In the 1990s, Khanna worked in films including Muqaddar Ka Badshaah, CID, Jurm, Rihaee, Lekin, and Humshakal. He appeared in multi-hero casts in films such as Khoon Ka Karz, Police Aur Mujrim, Kshatriya, Insaaniyat Ke Devta, Ekka Raja Rani, Eena Meena Deeka, and the 2002 film Kranti. In 1997 he was the producer for Himalay Putra in which he also starred, with his son Akshaye Khanna.
In 1999 Vinod Khanna received a Filmfare Lifetime Achievement Award for his contribution to the industry for over three decades. He has since acted in fewer films, playing character roles in Deewaanapan (2002), Red Alert: The War Within, Wanted (2009) and Dabangg (2010). His performance as solo lead protagonist was critically acclaimed in Pehchaan: The Face of Truth (2005) and the 2007 Pakistani film Godfather (2007), as well as in the multi-starrer Risk (2007).
In 1997, Khanna joined the Bharatiya Janata Party (BJP) and was elected from Gurdaspur constituency in Punjab in the next year's Lok Sabha poll. In 1999, he was re-elected to the Lok Sabha from the same constituency. Later, he became union minister for culture and tourism in July 2002. Six months later, he was moved to the more important ministry of external affairs (MEA) as Minister of State. In 2004 he won re-election from Gurdaspur. However, Khanna lost out in the 2009 Lok Sabha poll. In 2014 general election he is again elected for 16th Loksabaha from Gurdaspur constituency .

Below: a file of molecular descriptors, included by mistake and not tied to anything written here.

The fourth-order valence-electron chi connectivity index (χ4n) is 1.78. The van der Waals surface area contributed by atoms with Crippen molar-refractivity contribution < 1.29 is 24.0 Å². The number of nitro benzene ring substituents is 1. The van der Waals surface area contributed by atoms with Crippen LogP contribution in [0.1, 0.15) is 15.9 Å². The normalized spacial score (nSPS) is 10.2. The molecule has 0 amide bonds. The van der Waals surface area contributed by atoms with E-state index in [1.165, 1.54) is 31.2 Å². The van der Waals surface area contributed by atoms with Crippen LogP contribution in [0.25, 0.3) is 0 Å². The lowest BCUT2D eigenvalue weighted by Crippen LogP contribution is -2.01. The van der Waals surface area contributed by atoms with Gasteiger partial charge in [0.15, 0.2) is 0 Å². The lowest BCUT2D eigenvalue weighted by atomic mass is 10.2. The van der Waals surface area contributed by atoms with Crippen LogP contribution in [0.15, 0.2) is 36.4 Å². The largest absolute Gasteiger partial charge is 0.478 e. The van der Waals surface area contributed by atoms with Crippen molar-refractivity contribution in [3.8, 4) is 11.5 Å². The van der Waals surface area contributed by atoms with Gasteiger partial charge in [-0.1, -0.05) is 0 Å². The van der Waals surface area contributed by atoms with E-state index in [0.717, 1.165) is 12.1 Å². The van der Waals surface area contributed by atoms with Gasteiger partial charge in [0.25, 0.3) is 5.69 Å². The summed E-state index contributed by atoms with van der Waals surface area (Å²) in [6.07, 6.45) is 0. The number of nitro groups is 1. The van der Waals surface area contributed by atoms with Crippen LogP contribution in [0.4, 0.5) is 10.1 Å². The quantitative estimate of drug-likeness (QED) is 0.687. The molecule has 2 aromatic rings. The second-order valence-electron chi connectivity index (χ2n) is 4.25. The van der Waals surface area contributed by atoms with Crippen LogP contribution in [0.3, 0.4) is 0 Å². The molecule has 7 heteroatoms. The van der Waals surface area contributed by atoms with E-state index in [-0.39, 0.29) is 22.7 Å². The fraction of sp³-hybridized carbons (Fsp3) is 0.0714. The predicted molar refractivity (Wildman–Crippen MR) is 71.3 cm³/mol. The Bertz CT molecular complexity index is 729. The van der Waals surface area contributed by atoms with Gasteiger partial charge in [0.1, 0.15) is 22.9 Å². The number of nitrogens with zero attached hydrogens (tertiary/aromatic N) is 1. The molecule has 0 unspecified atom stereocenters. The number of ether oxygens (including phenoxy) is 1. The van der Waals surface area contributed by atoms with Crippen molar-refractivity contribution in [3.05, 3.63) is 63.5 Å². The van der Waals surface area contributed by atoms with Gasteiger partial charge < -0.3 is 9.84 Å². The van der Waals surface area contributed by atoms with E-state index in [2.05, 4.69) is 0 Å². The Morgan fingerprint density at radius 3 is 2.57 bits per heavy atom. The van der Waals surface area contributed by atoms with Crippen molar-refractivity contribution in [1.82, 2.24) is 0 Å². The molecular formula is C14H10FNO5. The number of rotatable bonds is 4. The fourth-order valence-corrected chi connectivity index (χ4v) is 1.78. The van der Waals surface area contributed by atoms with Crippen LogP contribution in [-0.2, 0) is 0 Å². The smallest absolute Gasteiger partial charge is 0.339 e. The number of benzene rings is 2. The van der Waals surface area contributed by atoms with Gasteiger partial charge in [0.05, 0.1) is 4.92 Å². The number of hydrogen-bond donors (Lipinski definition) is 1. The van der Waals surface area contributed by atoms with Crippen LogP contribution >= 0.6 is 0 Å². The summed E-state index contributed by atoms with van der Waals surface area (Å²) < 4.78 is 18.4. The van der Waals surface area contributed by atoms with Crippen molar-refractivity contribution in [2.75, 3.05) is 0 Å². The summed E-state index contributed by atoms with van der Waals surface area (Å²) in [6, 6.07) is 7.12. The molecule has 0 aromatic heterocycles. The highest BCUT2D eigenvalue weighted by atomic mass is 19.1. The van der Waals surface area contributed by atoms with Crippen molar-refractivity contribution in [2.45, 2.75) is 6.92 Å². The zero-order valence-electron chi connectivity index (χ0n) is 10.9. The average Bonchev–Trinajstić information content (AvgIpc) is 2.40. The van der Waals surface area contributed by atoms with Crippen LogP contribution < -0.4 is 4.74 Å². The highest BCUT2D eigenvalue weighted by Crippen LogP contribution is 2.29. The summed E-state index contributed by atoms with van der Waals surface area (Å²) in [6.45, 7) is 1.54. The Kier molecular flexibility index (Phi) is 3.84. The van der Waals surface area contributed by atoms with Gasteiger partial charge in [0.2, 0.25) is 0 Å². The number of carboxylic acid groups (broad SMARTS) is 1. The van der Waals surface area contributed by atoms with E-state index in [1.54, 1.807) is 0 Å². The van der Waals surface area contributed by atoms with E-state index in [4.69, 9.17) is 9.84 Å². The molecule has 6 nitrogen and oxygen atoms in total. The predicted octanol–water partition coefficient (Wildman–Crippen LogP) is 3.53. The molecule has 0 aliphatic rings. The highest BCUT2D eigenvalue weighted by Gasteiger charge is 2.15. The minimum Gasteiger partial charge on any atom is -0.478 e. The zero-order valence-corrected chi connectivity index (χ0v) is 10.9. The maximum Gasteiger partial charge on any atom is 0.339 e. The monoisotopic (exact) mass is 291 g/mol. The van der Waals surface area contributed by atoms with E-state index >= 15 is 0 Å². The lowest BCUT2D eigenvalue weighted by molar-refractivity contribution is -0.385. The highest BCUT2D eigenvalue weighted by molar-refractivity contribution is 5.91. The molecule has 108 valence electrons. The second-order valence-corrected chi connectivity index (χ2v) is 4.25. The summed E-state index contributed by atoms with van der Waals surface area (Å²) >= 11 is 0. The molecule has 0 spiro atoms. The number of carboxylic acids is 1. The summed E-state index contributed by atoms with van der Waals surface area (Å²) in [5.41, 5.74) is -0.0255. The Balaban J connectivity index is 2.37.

Khanna married Geetanjali in 1971 and had two sons with her, Rahul Khanna and Akshaye Khanna. In 1975, Khanna became a disciple of Osho (Bhagwan Shree Rajneesh). In the early 1980s, he moved to Rajneeshpuram, Osho's commune in the United States, for about five years, cleaning dishes and working as Osho's gardener. His absence from his family, who remained in India, caused friction between the couple, and the marriage ended in divorce.
Awards and nominations
- 1975 – Filmfare Best Supporting Actor Award for Haath Ki Safai
- 1977 – Filmfare Nomination as Best Supporting Actor for Hera Pheri
- 1979 – Filmfare Nomination as Best Supporting Actor for Muqaddar Ka Sikander
- 1981 – Filmfare Nomination as Best Actor for Qurbani
- 1999 – Filmfare Lifetime Achievement Award
- 2001 – Kalakar Awards Lifetime Achievement
- 2005 – Stardust Awards – Role Model for the Year
- 2007 – Zee Cine Award for Lifetime Achievement
|Koyelaanchal||Saryu Bhan Singh aka Maalik|
|2013||Ramaiya Vastavaiya||Station Master|
|2012||Dabangg 2||Prajapati Pandey|
|Red Alert: The War Within||Krishnaraj|
|Wanted||Retd. Police Officer Shrikant Shekhawat|
|2008||Ek Thi Rani Aisi Bhi||Jivajirao Scindia|
|Halla Bol||Himself||Special Appearance|
|Risk||Khalid Bin Jamal (As Randeeb Hooda|
|2005||Pehchaan: The Face of Truth||Advocate Deepak Khanna|
|2004||Bhola in Bollywood||Himself||Special Appearance|
|2002||Kranti||Awadesh Pratap Singh|
|Himalay Putra||ACP Suraj Khanna||Also Producer of the film|
|Dhaal||Inspector Varun Saxena|
|1996||Muqadama||Captain Ajit Singh|
|1995||Janam Kundli||Randhir 'Junior' Mehra|
|1994||Eena Meena Deeka||Deeka|
|Ekka Raja Rani||Ashwini Bhave|
|Pyar Ka Rog||Army Officer|
|1993||Kshatriya||Raja Jaswant Singh (Mirtagarh)|
|Insaniyat Ke Devta||Balbir|
|1992||Parampara||Thakur Prithvi Singh|
|Humshakal||Insp. Vinod/Sunil Kumar/Dadu Kaliya|